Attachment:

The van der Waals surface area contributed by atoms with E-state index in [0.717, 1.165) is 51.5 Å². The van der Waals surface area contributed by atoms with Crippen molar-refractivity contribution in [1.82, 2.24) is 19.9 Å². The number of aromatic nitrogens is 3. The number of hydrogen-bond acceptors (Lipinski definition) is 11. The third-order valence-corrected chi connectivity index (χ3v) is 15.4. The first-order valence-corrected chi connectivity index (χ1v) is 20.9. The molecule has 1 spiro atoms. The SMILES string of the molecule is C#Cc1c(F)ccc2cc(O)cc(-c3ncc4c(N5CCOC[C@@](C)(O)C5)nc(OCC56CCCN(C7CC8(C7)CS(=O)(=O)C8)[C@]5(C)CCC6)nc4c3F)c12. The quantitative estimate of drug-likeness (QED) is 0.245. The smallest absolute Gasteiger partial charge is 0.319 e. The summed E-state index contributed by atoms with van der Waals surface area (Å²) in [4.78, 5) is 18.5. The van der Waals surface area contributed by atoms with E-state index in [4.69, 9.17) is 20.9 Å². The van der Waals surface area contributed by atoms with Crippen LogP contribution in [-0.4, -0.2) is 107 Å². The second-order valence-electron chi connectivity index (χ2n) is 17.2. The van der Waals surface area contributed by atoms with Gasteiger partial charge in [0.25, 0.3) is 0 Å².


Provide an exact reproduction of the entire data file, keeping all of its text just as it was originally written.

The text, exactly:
The van der Waals surface area contributed by atoms with E-state index in [0.717, 1.165) is 51.5 Å². The van der Waals surface area contributed by atoms with Crippen molar-refractivity contribution in [1.82, 2.24) is 19.9 Å². The number of aromatic nitrogens is 3. The number of hydrogen-bond acceptors (Lipinski definition) is 11. The third-order valence-corrected chi connectivity index (χ3v) is 15.4. The first-order valence-corrected chi connectivity index (χ1v) is 20.9. The molecule has 1 spiro atoms. The SMILES string of the molecule is C#Cc1c(F)ccc2cc(O)cc(-c3ncc4c(N5CCOC[C@@](C)(O)C5)nc(OCC56CCCN(C7CC8(C7)CS(=O)(=O)C8)[C@]5(C)CCC6)nc4c3F)c12. The quantitative estimate of drug-likeness (QED) is 0.245. The smallest absolute Gasteiger partial charge is 0.319 e. The summed E-state index contributed by atoms with van der Waals surface area (Å²) in [4.78, 5) is 18.5. The van der Waals surface area contributed by atoms with E-state index in [4.69, 9.17) is 20.9 Å². The van der Waals surface area contributed by atoms with Crippen LogP contribution in [-0.4, -0.2) is 107 Å². The second-order valence-electron chi connectivity index (χ2n) is 17.2. The van der Waals surface area contributed by atoms with Gasteiger partial charge in [0.25, 0.3) is 0 Å².